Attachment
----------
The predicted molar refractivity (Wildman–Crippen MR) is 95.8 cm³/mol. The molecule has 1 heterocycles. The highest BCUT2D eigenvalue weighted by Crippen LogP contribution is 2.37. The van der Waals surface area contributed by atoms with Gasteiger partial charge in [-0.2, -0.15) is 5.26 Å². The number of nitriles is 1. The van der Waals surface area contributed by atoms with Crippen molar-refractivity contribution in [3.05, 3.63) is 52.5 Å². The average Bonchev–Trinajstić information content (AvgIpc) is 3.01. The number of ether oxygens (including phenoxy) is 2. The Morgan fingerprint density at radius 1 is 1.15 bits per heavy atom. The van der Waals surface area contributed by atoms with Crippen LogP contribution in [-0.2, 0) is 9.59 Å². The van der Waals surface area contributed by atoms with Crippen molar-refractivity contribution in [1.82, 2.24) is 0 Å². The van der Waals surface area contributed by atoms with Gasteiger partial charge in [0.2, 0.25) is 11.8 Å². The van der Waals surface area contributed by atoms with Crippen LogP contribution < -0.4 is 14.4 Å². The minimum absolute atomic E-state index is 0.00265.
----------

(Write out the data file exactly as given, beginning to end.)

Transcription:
The predicted molar refractivity (Wildman–Crippen MR) is 95.8 cm³/mol. The molecule has 1 heterocycles. The highest BCUT2D eigenvalue weighted by Crippen LogP contribution is 2.37. The van der Waals surface area contributed by atoms with Gasteiger partial charge in [-0.2, -0.15) is 5.26 Å². The number of nitriles is 1. The van der Waals surface area contributed by atoms with Crippen molar-refractivity contribution in [3.05, 3.63) is 52.5 Å². The average Bonchev–Trinajstić information content (AvgIpc) is 3.01. The number of ether oxygens (including phenoxy) is 2. The Morgan fingerprint density at radius 1 is 1.15 bits per heavy atom. The van der Waals surface area contributed by atoms with Crippen LogP contribution in [-0.2, 0) is 9.59 Å². The van der Waals surface area contributed by atoms with Crippen molar-refractivity contribution in [1.82, 2.24) is 0 Å². The van der Waals surface area contributed by atoms with Gasteiger partial charge in [0.2, 0.25) is 11.8 Å². The van der Waals surface area contributed by atoms with Crippen LogP contribution < -0.4 is 14.4 Å². The minimum absolute atomic E-state index is 0.00265.